Style and culture operate in cycles. Everyone knows that. The ’80s stole from the ’50s, the ’90s stole from the ’70s, and so on. It seems like trends are taking upswings back to popularity much more rapidly than they used to–it feels as if it was only yesterday when we were stealing style and pop culture from the ’80s, yet here we are already bringing back Starter jackets and snapback hats. I can’t criticize, though. I’m already on board. If we’ve collectively decided to start dipping into the ’90s this quickly, then I have a long list of things I want brought back. Here are a few.
Somewhere along the line, we basically flipped from thinking that rollerbladers were the coolest cats around to picturing only the weird guys in man thongs skating on the Venice Beach boardwalk. What happened? Is it because all the trappings of the lifestyle (baggy jeans, bandanas, chain wallets) went out of style? Maybe. But there was a solid span of several years where a guy who could create any sort of aerial magic on inline skates would be the tippity toast of the block. Don’t tell me that “Brink!” didn’t make you want to strap on some wheelie boots and stick to those X-Blade assholes. There’s still a small contingent of guys who are holding onto the sport, and I think it’s our responsibility to support them and bring blades back into national prominence.
The Big Budget Action-Comedy
Some of the biggest box office revenues in the ’90s came from badass guys doing badass things, all the while making wisecracks about what was going on. In a single decade, we had two “Die Hards,” two “Lethal Weapons,” two “Hot Shots!,” two “Tremors,” the first “Bad Boys,” the first “Rush Hour,” “Wild, Wild West,” “Last Action Hero,” “The Last Boy Scout,” “True Lies,” “The Rock,” and “Men In Black.” This makes our current state of movies all the more puzzling. Did we suddenly decide that we were too good for explosions and punchlines? I get that gritty action flicks and superhero movies are the thing now (I personally blame 9/11) but is there really no room for some jokesters shooting up other jokesters? The closest thing we’ve had recently is “The Other Guys,” which was fantastic and made boatloads of cash. You can’t tell me that a movie starring Robert Downey, Jr., and Bradley Cooper as two idiot detectives isn’t great. I mean, they stumble upon a plot to create a monster earthquake in Los Angeles in order to rebuild the city with a logical transportation system, and it’s all perpetrated by a delightfully insane Tom Cruise.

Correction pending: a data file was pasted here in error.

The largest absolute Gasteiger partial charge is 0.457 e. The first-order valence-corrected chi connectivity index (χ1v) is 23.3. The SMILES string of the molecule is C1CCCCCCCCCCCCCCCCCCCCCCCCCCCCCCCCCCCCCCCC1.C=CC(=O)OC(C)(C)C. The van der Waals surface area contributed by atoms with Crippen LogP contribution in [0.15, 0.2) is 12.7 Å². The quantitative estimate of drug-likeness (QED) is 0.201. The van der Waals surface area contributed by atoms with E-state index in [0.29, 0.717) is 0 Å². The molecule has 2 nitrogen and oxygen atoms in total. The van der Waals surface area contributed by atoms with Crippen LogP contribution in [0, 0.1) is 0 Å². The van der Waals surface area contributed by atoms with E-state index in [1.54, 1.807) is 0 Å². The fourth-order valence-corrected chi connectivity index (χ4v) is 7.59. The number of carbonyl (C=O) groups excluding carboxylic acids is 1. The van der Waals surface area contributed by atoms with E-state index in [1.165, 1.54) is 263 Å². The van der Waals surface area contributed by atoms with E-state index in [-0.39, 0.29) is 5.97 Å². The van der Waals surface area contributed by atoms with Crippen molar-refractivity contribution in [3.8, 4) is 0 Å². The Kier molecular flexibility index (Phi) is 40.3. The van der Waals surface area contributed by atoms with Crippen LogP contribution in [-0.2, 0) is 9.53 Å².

I’ll be honest, I’m already working on bringing this back. Why did the loose, flowery pattern become something only for middle-aged Jimmy Buffett fans? Some of the coolest people who ever lived rocked the Hawaiian shirt, and I’ll be damned if we leave the look in the hands of those drunk, sunburned Parrotheads. The Hawaiian shirt is a statement of your intentions. It says, “I’m not taking today all that seriously, and I need a lot of room around my torso because I’ll be consuming ridiculous amounts of nachos and beer today.” If I have to spend a year or two getting weird looks and being compared unfavorably to depressed, 50-year-old accountants, so be it. I’m bringing the floral pattern back if it kills both my image and my romantic aspirations.